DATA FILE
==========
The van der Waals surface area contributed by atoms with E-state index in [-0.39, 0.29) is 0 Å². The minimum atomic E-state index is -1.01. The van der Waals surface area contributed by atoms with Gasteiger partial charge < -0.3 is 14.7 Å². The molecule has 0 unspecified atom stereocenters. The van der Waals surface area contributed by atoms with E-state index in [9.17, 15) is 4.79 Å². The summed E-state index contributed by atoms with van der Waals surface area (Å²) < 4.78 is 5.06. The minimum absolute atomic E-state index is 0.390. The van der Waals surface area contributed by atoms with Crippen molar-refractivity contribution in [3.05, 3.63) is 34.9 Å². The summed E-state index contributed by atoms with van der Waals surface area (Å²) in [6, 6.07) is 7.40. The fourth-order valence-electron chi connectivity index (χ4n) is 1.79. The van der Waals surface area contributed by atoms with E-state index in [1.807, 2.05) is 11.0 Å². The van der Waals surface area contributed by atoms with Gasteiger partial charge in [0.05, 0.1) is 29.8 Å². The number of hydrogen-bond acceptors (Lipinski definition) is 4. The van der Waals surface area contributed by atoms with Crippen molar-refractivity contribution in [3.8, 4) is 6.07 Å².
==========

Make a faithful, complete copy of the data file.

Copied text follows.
The van der Waals surface area contributed by atoms with E-state index in [-0.39, 0.29) is 0 Å². The minimum atomic E-state index is -1.01. The van der Waals surface area contributed by atoms with Gasteiger partial charge < -0.3 is 14.7 Å². The molecule has 0 unspecified atom stereocenters. The van der Waals surface area contributed by atoms with E-state index in [9.17, 15) is 4.79 Å². The summed E-state index contributed by atoms with van der Waals surface area (Å²) < 4.78 is 5.06. The minimum absolute atomic E-state index is 0.390. The van der Waals surface area contributed by atoms with Crippen molar-refractivity contribution in [3.05, 3.63) is 34.9 Å². The summed E-state index contributed by atoms with van der Waals surface area (Å²) in [6, 6.07) is 7.40. The fourth-order valence-electron chi connectivity index (χ4n) is 1.79. The van der Waals surface area contributed by atoms with E-state index in [1.807, 2.05) is 11.0 Å². The van der Waals surface area contributed by atoms with Gasteiger partial charge in [0.05, 0.1) is 29.8 Å². The number of hydrogen-bond acceptors (Lipinski definition) is 4. The van der Waals surface area contributed by atoms with Crippen molar-refractivity contribution in [3.8, 4) is 6.07 Å².